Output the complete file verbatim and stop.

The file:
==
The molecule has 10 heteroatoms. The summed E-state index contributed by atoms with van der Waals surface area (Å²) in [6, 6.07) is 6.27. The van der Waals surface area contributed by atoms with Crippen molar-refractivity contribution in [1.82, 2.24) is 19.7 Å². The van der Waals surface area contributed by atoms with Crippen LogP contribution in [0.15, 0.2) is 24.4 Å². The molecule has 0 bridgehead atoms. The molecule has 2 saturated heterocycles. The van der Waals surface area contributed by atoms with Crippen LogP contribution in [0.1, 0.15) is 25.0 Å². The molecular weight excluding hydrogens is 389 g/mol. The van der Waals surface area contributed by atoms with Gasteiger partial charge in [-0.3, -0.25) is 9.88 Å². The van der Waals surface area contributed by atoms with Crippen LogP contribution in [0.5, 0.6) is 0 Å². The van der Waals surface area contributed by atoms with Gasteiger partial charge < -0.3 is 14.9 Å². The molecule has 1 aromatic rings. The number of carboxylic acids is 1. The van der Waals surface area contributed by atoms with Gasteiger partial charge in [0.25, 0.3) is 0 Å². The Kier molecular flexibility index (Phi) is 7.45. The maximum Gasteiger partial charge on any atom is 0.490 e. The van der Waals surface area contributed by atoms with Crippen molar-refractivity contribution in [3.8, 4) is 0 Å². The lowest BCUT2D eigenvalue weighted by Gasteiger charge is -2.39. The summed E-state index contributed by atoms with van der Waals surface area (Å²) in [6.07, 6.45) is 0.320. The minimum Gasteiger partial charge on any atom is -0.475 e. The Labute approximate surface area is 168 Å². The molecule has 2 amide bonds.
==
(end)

The molecule has 10 heteroatoms. The summed E-state index contributed by atoms with van der Waals surface area (Å²) in [6, 6.07) is 6.27. The van der Waals surface area contributed by atoms with Crippen molar-refractivity contribution in [1.82, 2.24) is 19.7 Å². The van der Waals surface area contributed by atoms with Crippen LogP contribution in [0.15, 0.2) is 24.4 Å². The molecule has 0 bridgehead atoms. The molecule has 2 saturated heterocycles. The van der Waals surface area contributed by atoms with Crippen LogP contribution in [0.1, 0.15) is 25.0 Å². The molecular weight excluding hydrogens is 389 g/mol. The van der Waals surface area contributed by atoms with Gasteiger partial charge in [-0.3, -0.25) is 9.88 Å². The van der Waals surface area contributed by atoms with Crippen LogP contribution in [0.5, 0.6) is 0 Å². The van der Waals surface area contributed by atoms with Gasteiger partial charge < -0.3 is 14.9 Å². The molecule has 1 aromatic rings. The number of carboxylic acids is 1. The van der Waals surface area contributed by atoms with Gasteiger partial charge in [0.25, 0.3) is 0 Å². The Kier molecular flexibility index (Phi) is 7.45. The maximum Gasteiger partial charge on any atom is 0.490 e. The van der Waals surface area contributed by atoms with Crippen molar-refractivity contribution in [3.8, 4) is 0 Å². The lowest BCUT2D eigenvalue weighted by Gasteiger charge is -2.39. The summed E-state index contributed by atoms with van der Waals surface area (Å²) in [6.07, 6.45) is 0.320. The minimum Gasteiger partial charge on any atom is -0.475 e. The Labute approximate surface area is 168 Å². The molecule has 2 amide bonds.